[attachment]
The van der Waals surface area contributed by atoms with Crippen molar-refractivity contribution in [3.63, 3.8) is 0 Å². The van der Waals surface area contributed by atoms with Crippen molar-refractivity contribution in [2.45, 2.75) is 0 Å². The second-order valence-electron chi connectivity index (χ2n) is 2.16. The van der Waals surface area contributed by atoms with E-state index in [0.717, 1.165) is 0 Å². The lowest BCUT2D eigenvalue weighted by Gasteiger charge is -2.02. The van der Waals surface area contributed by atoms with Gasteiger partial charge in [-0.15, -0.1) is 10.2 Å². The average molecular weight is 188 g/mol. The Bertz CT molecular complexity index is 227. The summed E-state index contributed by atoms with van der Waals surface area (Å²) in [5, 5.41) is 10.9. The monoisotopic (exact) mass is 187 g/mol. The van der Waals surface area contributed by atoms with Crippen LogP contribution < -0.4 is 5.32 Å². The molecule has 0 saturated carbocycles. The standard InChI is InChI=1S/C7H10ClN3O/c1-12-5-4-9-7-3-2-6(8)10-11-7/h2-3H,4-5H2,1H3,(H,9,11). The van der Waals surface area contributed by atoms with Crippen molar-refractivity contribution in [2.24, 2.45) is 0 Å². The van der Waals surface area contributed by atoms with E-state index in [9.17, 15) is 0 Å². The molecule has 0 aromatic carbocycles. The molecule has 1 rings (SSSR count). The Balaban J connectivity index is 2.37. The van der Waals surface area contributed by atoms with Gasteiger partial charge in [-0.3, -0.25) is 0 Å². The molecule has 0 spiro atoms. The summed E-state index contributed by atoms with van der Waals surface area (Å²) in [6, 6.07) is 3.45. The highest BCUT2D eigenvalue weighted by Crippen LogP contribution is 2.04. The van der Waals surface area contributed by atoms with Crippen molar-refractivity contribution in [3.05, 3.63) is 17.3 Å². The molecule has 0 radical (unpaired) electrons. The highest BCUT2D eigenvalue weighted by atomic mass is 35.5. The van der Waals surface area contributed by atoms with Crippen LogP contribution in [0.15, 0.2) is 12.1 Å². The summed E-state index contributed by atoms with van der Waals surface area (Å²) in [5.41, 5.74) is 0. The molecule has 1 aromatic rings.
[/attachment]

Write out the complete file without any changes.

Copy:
The van der Waals surface area contributed by atoms with Crippen molar-refractivity contribution in [3.63, 3.8) is 0 Å². The van der Waals surface area contributed by atoms with Crippen molar-refractivity contribution in [2.45, 2.75) is 0 Å². The second-order valence-electron chi connectivity index (χ2n) is 2.16. The van der Waals surface area contributed by atoms with E-state index in [0.717, 1.165) is 0 Å². The lowest BCUT2D eigenvalue weighted by Gasteiger charge is -2.02. The van der Waals surface area contributed by atoms with Gasteiger partial charge in [-0.15, -0.1) is 10.2 Å². The average molecular weight is 188 g/mol. The Bertz CT molecular complexity index is 227. The summed E-state index contributed by atoms with van der Waals surface area (Å²) in [5, 5.41) is 10.9. The monoisotopic (exact) mass is 187 g/mol. The van der Waals surface area contributed by atoms with Crippen LogP contribution < -0.4 is 5.32 Å². The molecule has 0 saturated carbocycles. The standard InChI is InChI=1S/C7H10ClN3O/c1-12-5-4-9-7-3-2-6(8)10-11-7/h2-3H,4-5H2,1H3,(H,9,11). The van der Waals surface area contributed by atoms with Crippen molar-refractivity contribution in [2.24, 2.45) is 0 Å². The van der Waals surface area contributed by atoms with E-state index in [9.17, 15) is 0 Å². The molecule has 0 aromatic carbocycles. The molecule has 1 rings (SSSR count). The Balaban J connectivity index is 2.37. The van der Waals surface area contributed by atoms with Gasteiger partial charge in [-0.3, -0.25) is 0 Å². The molecule has 0 spiro atoms. The summed E-state index contributed by atoms with van der Waals surface area (Å²) in [6, 6.07) is 3.45. The highest BCUT2D eigenvalue weighted by Crippen LogP contribution is 2.04. The van der Waals surface area contributed by atoms with Crippen molar-refractivity contribution in [3.05, 3.63) is 17.3 Å². The molecule has 0 radical (unpaired) electrons. The highest BCUT2D eigenvalue weighted by atomic mass is 35.5. The van der Waals surface area contributed by atoms with Crippen LogP contribution in [0.15, 0.2) is 12.1 Å². The summed E-state index contributed by atoms with van der Waals surface area (Å²) in [5.41, 5.74) is 0. The molecule has 1 aromatic rings.